The exotic colors of the Far East, the splendor of mountains, and the ecstatic mysticism of the Armenian church are three themes which have preoccupied Alan Hovhaness consistently for his long and incredibly prolific career. All these elements are splendidly represented here. Mountains and Rivers Without End (written in 1968) is subtitled a "Chamber Symphony". At 25 minutes, it is the longest work in this collection. According to Marvin Rosen's helpful notes, "it was inspired by a Korean landscape painting". Despite this influence, some of the music retains a distinctly Armenian flavor. This symphony begins with a characteristic Hovhaness touch: a downward trombone glissando over pizzicato strings. This glissando will return again and again as the symphony runs its course, though the effect never becomes tiresome. Soon, the winds enter softly, creating a distinctly oriental atmosphere. At 2:13 the bells and the drums produce a gamelan-like ostinato. Over this ostinato, the trombone intones a motif consisting of three short notes followed by two long ones; these long notes are joined by a descending glissando. From this point on, the trombone/gamelan music alternates with the mysterious and vividly colorfsounds of the solo winds in counterpoint, joined occasionally by the harp. The form is rather like a large-scale rondo. A lively and enchanting oriental dance for trumpet and xylophone occurs at 13:14.
The remaining works are quite different in sound and character from the above. Each explores the composer's continuing fascination with the Armenian church. The deeply moving Sixth Symphony (dating from 1959) was further inspired by a painting of Hermon DiGiovanno, who encouraged Hovhaness to examine his ethnic heritage. After a brief introduction by the bassoon with ostinato strings, the clarinet introduces a hypnotic, gently flowing melody of a religious character that calls to mind – but never actually quotes – the Prayer of St. Gregory. This simple, yet endlessly fascinating idea comes to dominate the work. It soon reappears in various guises and colors: oboe, strings, flute, and solo violin. Contrasting with the unearthly beauty of this theme, a dark and restless episode occurs about one-third of the way through, which alternates a Hebraic-sounding melody in the depths of the lower strings with the rushing, freely rhythmic fluttering of the upper strings. The horn and trumpet then present a moving restatement the main theme. A sudden dissonance in the lower strings heralds a dramatic proclamation by the trumpet. Pizzicato strings enter followed by timpani and, eventually, a solo flute. This moment reminds me very strongly of Sibelius – except, that is, for the quirky, Middle Eastern character of the melody and its jazzy syncopations. Strings and trumpet follow with a fresh variation of the familiar clarinet melody, restoring the religious flavor of the work. The symphony concludes gently, with a touching final comment from the strings with flute and harp. I guarantee that this music will haunt you for days.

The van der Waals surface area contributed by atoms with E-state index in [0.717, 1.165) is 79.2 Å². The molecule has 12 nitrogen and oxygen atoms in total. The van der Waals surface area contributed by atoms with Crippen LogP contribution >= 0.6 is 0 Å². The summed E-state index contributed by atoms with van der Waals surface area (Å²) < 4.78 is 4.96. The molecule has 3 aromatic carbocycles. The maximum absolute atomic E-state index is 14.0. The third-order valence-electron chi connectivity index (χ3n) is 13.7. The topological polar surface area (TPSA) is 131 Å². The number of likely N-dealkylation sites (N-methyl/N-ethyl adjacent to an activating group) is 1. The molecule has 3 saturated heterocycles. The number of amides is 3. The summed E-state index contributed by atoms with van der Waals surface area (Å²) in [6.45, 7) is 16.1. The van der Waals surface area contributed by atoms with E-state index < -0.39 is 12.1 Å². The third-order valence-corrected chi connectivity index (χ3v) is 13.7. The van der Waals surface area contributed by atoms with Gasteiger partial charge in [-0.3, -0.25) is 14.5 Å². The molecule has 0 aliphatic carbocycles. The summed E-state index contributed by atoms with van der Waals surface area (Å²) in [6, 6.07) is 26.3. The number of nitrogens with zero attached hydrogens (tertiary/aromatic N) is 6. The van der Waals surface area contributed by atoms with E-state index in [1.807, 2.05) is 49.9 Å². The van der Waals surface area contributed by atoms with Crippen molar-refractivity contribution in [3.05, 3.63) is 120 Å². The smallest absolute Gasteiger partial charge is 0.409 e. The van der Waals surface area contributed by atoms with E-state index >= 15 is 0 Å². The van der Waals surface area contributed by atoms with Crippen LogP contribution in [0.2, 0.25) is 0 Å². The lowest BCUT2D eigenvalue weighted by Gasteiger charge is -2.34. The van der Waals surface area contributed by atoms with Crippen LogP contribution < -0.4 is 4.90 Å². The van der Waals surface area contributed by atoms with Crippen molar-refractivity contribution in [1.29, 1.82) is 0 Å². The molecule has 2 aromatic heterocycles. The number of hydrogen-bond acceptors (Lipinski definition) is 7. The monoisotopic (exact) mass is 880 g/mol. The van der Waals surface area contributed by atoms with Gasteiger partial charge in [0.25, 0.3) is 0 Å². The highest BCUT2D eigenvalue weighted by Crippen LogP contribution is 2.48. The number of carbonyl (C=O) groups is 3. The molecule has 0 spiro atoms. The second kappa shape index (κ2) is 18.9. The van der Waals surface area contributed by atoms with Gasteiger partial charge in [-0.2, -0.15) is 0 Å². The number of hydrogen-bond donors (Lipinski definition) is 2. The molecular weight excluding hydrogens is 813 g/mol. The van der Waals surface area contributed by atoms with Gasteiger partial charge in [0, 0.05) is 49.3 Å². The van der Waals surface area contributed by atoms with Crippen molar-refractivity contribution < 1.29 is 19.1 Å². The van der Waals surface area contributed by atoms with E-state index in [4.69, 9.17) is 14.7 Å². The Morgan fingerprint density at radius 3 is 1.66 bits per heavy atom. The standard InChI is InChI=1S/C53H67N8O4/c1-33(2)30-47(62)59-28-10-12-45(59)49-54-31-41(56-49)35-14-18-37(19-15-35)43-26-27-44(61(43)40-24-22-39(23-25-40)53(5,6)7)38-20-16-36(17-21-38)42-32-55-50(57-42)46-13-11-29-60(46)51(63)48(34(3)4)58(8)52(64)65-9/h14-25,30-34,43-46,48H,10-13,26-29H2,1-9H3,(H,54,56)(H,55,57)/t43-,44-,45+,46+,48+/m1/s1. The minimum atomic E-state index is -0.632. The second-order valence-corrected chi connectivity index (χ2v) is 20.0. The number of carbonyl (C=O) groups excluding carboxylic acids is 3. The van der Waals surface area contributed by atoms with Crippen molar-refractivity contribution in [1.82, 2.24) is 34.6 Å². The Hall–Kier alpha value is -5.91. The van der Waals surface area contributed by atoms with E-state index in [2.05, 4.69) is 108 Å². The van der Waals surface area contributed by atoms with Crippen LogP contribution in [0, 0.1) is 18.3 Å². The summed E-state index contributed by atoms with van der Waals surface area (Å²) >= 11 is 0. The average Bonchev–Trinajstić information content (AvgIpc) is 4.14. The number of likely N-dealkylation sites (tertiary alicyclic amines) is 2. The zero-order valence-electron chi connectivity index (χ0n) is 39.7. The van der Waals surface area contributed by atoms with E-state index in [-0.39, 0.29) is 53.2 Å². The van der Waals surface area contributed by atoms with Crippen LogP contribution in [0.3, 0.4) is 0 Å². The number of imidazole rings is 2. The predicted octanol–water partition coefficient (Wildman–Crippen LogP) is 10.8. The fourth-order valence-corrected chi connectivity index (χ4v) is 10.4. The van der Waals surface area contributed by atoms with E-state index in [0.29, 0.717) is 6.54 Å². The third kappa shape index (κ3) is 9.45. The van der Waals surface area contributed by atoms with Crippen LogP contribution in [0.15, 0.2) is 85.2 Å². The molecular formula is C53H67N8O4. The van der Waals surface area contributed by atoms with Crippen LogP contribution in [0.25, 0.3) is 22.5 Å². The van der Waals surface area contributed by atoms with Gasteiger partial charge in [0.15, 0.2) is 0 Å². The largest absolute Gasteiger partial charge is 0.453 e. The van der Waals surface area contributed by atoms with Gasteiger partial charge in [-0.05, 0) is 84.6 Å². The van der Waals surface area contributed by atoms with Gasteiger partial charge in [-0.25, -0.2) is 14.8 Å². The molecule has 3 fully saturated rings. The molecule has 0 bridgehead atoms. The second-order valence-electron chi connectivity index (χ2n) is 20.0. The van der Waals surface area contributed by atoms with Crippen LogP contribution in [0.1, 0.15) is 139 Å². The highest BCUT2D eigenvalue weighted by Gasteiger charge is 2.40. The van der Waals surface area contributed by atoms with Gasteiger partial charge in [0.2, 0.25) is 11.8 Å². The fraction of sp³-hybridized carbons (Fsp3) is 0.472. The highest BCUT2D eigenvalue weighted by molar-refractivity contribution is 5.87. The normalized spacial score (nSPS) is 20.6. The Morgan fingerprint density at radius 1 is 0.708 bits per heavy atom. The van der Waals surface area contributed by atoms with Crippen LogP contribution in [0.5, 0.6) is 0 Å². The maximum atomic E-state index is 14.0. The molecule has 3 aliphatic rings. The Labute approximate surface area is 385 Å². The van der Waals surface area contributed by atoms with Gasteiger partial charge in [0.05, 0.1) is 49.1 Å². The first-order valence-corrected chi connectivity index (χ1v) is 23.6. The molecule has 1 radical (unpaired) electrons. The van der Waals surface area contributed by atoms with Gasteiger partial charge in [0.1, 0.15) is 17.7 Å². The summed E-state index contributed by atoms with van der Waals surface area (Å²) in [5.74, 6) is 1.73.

The playing of the Manhattan Chamber Orchestra is nothing less than spectacular, and Clark clearly has the measure of the elusive Hovhaness idiom. He easily holds together the disparate elements of Mountains and Rivers, without ever losing its pulse or driving energy. Chris Gekker deserves special credit for the beauty and fervor of his trumpet playing, but then so do his colleagues, particularly trombone soloist Thomas Hutchinson for his outstanding work in Mountains and Rivers. The Manhattan Chamber Orchestra is clearly an ensemble of virtuosos, and these pieces give them a golden opportunity to show off their considerable talents. I look forward to hearing further releases from this excellent group – particularly more Hovhaness. Koch's sound is a miracle of transparency and crystal clarity. Each solo instrument is clearly defined, yet never seems artificially enhanced. Bravo!
Copyright © 1996, Thomas Godell